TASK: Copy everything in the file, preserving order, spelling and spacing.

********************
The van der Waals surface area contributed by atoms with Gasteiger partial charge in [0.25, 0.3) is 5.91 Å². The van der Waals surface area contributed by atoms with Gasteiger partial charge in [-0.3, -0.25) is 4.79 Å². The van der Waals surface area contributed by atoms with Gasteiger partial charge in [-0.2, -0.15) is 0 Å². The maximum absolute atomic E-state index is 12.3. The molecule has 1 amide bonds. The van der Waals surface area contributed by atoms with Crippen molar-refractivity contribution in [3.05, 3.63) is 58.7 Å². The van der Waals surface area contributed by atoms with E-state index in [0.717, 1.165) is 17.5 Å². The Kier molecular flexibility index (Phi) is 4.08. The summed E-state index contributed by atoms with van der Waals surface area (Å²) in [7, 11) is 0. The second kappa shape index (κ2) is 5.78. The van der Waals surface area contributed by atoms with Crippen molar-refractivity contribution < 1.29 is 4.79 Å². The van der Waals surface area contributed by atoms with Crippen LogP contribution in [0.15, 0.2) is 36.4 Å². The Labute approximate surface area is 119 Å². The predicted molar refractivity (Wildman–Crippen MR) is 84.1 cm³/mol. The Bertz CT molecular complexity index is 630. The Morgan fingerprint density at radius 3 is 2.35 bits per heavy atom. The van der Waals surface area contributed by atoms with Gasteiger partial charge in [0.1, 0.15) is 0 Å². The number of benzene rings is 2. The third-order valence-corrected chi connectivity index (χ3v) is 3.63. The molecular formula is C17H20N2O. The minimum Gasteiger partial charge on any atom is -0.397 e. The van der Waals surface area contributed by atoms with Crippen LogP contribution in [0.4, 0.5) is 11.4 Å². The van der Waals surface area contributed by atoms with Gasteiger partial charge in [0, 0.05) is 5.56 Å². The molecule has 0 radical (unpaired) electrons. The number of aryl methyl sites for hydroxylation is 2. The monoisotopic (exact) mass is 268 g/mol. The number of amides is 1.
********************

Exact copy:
The van der Waals surface area contributed by atoms with Gasteiger partial charge in [0.25, 0.3) is 5.91 Å². The van der Waals surface area contributed by atoms with Gasteiger partial charge in [-0.3, -0.25) is 4.79 Å². The van der Waals surface area contributed by atoms with Gasteiger partial charge in [-0.2, -0.15) is 0 Å². The maximum absolute atomic E-state index is 12.3. The molecule has 1 amide bonds. The van der Waals surface area contributed by atoms with Crippen molar-refractivity contribution in [3.05, 3.63) is 58.7 Å². The van der Waals surface area contributed by atoms with E-state index in [0.717, 1.165) is 17.5 Å². The Kier molecular flexibility index (Phi) is 4.08. The summed E-state index contributed by atoms with van der Waals surface area (Å²) in [7, 11) is 0. The second kappa shape index (κ2) is 5.78. The van der Waals surface area contributed by atoms with Crippen molar-refractivity contribution < 1.29 is 4.79 Å². The van der Waals surface area contributed by atoms with Crippen LogP contribution in [0.15, 0.2) is 36.4 Å². The Labute approximate surface area is 119 Å². The predicted molar refractivity (Wildman–Crippen MR) is 84.1 cm³/mol. The Bertz CT molecular complexity index is 630. The Morgan fingerprint density at radius 3 is 2.35 bits per heavy atom. The van der Waals surface area contributed by atoms with Gasteiger partial charge in [0.1, 0.15) is 0 Å². The number of benzene rings is 2. The third-order valence-corrected chi connectivity index (χ3v) is 3.63. The molecular formula is C17H20N2O. The minimum Gasteiger partial charge on any atom is -0.397 e. The van der Waals surface area contributed by atoms with Crippen LogP contribution in [0.4, 0.5) is 11.4 Å². The van der Waals surface area contributed by atoms with Gasteiger partial charge in [0, 0.05) is 5.56 Å². The molecule has 0 radical (unpaired) electrons. The number of aryl methyl sites for hydroxylation is 2. The monoisotopic (exact) mass is 268 g/mol. The number of amides is 1.